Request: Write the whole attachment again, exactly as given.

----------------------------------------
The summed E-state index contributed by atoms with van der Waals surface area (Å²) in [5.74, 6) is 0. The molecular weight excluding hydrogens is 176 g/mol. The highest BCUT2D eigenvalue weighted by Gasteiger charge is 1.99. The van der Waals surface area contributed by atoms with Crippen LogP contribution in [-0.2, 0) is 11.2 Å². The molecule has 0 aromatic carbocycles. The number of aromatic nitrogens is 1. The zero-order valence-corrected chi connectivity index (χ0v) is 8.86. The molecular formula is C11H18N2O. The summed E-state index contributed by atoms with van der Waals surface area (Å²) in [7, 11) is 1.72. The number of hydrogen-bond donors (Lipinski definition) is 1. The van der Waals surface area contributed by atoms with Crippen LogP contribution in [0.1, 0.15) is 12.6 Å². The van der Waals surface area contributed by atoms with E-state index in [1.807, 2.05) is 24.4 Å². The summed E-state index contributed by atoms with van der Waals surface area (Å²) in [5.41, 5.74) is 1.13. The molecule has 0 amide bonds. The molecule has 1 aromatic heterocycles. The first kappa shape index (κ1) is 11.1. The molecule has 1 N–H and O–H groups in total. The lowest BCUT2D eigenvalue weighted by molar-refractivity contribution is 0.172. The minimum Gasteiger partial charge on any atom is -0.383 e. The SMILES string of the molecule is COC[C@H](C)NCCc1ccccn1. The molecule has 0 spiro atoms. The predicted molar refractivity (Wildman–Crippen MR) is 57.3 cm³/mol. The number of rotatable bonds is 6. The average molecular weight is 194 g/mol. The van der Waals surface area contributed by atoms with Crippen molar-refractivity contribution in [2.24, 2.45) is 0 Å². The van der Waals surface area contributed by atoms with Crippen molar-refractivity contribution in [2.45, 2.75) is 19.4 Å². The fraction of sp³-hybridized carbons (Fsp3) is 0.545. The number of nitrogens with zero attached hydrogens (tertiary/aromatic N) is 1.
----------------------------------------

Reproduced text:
The summed E-state index contributed by atoms with van der Waals surface area (Å²) in [5.74, 6) is 0. The molecular weight excluding hydrogens is 176 g/mol. The highest BCUT2D eigenvalue weighted by Gasteiger charge is 1.99. The van der Waals surface area contributed by atoms with Crippen LogP contribution in [-0.2, 0) is 11.2 Å². The molecule has 0 aromatic carbocycles. The number of aromatic nitrogens is 1. The zero-order valence-corrected chi connectivity index (χ0v) is 8.86. The molecular formula is C11H18N2O. The summed E-state index contributed by atoms with van der Waals surface area (Å²) in [7, 11) is 1.72. The number of hydrogen-bond donors (Lipinski definition) is 1. The van der Waals surface area contributed by atoms with Crippen LogP contribution in [0.1, 0.15) is 12.6 Å². The van der Waals surface area contributed by atoms with E-state index in [1.807, 2.05) is 24.4 Å². The summed E-state index contributed by atoms with van der Waals surface area (Å²) in [5.41, 5.74) is 1.13. The molecule has 0 amide bonds. The molecule has 1 aromatic heterocycles. The first kappa shape index (κ1) is 11.1. The molecule has 1 N–H and O–H groups in total. The lowest BCUT2D eigenvalue weighted by molar-refractivity contribution is 0.172. The minimum Gasteiger partial charge on any atom is -0.383 e. The SMILES string of the molecule is COC[C@H](C)NCCc1ccccn1. The molecule has 0 spiro atoms. The predicted molar refractivity (Wildman–Crippen MR) is 57.3 cm³/mol. The number of rotatable bonds is 6. The average molecular weight is 194 g/mol. The van der Waals surface area contributed by atoms with Crippen molar-refractivity contribution in [2.24, 2.45) is 0 Å². The van der Waals surface area contributed by atoms with Crippen molar-refractivity contribution in [2.45, 2.75) is 19.4 Å². The fraction of sp³-hybridized carbons (Fsp3) is 0.545. The number of nitrogens with zero attached hydrogens (tertiary/aromatic N) is 1.